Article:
Training is varied. He explained: “We encounter a lot of miles with endurance, strength and speed work. It’s not that we concentrate on specific training but we mix it up. We do a lot of mileage and we do strength work and lots of exercises. There is speed endurance and sometimes pure speed. To develop speed, once we finish longer sessions on the track we go to shorter ones – 200m five or six times and 100m and 50m times six – sprints and kicks to help with the finishing power in championship races.”
Kiprop entered 2016 as world champion and the dominant man in the event. The year started well with Diamond League wins in Doha, Eugene, Birmingham and Oslo. A 12-month unbeaten run came to an end at Monaco, ironically on his favourite track – where he set his 800m PB of 1:43.15 in 2011 and his 1500m best of 3:26.69 in 2015. “I think Monaco is the best track for running fast times,” he said.
“It happened again in 2012 when I came to run 1500m and broke the barrier of 3:29 for the first time. I ran 3:28.8 and the next year 3:27. In 2014 I went back to 3:28 and then 3:26 in 2015. This place is nice, it is a fast track, it is at sea-level and the crowd helps. So I like coming back here and racing.”
“To develop speed, once we finish longer sessions on the track we go to shorter ones – 200m five or six times and 100m and 50m times six – sprints and kicks to help with the finishing power in championship races”
At the time he was not unduly bothered to lose in Monaco in the context of the Olympics, saying in his understated way: “I think I am at a peak now. We have still got three weeks or a month to Rio. I still have the confidence that I might get a medal.”
In the slow, tactical Olympic final he clocked 3:50.87 behind winner Matthew Centrowitz’s 3:50.00. He ran most of the race towards the back, on the last lap moved on to Centrowitz’s shoulder and was then passed by four athletes in the final 150 metres.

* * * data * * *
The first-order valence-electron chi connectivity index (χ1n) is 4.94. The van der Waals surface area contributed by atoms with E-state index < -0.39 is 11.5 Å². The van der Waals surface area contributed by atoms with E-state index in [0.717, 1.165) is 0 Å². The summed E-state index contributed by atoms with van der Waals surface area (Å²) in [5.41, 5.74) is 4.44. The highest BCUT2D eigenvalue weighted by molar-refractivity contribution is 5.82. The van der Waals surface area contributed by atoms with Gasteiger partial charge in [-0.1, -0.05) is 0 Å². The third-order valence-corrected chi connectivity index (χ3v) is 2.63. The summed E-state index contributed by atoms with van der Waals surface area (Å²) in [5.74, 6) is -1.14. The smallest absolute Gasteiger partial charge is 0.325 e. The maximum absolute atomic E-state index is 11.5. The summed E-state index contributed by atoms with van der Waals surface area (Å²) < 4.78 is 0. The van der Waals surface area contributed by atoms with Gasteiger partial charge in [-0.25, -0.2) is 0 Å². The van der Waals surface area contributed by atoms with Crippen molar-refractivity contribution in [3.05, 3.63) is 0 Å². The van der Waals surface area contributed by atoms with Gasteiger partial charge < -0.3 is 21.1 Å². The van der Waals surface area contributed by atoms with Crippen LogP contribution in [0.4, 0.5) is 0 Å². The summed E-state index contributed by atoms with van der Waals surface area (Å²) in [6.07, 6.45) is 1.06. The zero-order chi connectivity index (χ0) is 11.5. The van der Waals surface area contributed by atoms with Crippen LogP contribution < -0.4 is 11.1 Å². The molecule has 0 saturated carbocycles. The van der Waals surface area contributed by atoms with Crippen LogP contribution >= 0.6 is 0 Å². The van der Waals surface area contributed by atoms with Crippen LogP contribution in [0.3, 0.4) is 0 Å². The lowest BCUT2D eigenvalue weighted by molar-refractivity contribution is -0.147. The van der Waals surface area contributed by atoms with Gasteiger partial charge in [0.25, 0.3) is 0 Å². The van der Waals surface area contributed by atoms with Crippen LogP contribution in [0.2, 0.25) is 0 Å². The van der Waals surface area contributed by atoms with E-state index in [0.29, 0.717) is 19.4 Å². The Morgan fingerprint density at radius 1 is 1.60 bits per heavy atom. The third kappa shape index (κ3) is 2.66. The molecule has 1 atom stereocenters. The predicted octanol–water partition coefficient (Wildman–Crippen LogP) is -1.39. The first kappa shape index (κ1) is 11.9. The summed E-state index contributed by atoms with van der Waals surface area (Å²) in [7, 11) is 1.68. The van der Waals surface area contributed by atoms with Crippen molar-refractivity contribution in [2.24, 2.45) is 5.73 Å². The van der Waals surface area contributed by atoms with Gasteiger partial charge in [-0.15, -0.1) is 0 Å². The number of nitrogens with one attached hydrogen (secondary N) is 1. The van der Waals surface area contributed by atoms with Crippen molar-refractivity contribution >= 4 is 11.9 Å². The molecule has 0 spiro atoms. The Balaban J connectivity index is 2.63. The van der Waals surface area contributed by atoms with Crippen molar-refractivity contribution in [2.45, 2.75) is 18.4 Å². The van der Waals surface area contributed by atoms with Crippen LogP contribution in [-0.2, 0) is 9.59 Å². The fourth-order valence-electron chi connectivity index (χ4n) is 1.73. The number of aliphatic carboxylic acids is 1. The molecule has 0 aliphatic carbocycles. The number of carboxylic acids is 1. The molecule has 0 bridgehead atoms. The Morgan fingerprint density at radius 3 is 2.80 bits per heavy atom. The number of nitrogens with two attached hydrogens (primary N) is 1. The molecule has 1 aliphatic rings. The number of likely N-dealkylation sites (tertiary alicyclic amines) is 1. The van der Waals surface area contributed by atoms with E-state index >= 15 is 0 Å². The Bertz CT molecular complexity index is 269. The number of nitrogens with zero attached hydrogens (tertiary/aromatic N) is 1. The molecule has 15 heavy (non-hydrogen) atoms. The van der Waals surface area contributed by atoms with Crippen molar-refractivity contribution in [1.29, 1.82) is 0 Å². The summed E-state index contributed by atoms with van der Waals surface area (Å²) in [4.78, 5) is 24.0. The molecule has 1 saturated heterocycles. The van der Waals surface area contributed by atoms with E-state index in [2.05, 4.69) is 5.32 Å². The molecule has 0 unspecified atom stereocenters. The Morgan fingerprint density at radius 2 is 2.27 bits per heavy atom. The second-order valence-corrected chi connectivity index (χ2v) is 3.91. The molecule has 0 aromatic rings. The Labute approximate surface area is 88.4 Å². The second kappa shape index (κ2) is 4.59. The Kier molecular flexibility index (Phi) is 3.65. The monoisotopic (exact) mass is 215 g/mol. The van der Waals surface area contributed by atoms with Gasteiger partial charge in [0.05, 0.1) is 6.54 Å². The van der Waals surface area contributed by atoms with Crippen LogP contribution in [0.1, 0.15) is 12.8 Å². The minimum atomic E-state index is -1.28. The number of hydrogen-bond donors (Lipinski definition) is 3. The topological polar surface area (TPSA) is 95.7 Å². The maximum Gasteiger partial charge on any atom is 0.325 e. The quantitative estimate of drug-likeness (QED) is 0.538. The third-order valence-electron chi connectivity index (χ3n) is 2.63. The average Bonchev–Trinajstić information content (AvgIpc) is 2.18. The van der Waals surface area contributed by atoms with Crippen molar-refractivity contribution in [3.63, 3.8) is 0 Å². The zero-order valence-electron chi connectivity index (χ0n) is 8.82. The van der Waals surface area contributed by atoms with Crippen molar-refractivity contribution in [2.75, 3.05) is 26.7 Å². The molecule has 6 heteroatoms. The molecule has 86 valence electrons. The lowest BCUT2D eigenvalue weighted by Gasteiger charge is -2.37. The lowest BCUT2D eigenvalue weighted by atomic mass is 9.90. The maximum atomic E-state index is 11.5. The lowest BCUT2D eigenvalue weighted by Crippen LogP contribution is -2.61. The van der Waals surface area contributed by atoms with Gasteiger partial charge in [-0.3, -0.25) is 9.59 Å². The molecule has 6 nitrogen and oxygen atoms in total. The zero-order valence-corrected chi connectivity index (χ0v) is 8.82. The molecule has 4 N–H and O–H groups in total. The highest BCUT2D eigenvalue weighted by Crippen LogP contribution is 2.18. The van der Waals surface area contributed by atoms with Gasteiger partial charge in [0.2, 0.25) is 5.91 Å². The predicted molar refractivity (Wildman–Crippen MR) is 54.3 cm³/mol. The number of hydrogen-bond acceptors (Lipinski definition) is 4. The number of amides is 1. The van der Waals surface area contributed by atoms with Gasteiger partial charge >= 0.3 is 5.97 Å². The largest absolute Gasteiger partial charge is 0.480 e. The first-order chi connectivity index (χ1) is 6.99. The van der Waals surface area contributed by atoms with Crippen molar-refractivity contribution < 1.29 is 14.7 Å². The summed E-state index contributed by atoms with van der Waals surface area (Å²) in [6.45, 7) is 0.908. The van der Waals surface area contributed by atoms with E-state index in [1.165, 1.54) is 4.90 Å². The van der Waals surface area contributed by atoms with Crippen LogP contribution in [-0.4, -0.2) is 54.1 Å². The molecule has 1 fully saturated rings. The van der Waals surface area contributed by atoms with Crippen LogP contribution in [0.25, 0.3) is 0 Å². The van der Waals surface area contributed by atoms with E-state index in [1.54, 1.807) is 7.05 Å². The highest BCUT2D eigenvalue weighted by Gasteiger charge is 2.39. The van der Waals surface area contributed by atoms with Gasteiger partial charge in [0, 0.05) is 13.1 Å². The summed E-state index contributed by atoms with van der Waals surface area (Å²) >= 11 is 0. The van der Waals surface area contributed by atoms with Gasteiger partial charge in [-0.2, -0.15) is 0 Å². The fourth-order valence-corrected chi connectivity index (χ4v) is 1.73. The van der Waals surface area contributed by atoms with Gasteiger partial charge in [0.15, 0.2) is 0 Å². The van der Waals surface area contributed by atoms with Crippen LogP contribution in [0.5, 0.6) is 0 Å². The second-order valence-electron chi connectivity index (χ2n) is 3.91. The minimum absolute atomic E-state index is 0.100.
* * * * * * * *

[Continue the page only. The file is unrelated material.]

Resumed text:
There was a lot of criticism in the media and social networks of his race plan. The armchair experts felt that he was too far off the pace and used up his energy making up ground on the last lap. Others said that a man capable of running 3:26 should not lose a race in 3:50.
He said afterwards that he was not expecting such a slow race. He said the absence of Elijah Manangoi, whom he had beaten into second at the 2015 Worlds, had deprived him of the chance to run as a team. “Manangoi is always a team player and things would definitely have been different if he had been in the race,” he said. “Manangoi is a front-runner while I like trailing from the pack. In his absence, the race was too slow and efforts to try and speed things up were countered by my rivals.”
Kiprop was clearly hurt by the criticism, responding on social media: “Enough please those who expressed their emotions on social media towards me due to my race tactics and loss last night. Spare me for the good I have ever done to Kenya. I have a lot to offer in store. But it’s hurting even more what I read. Remember I’m the only Kenyan who has ever won his country 1500m 3 times at the world championship; yes I’m that Kenyan who represented you in the heating conditions in Mombasa & won you glory as a junior in 2007. I’m your own. I’m born and raised in Kenya under the same flag and National colours. Spare me please I don’t deserve the accusations. I will do much better than that. I’m sorry.”
Kiprop also said after Rio that he would defend his 1500m title in London but after that might switch to the 5000m. That would be an exciting prospect!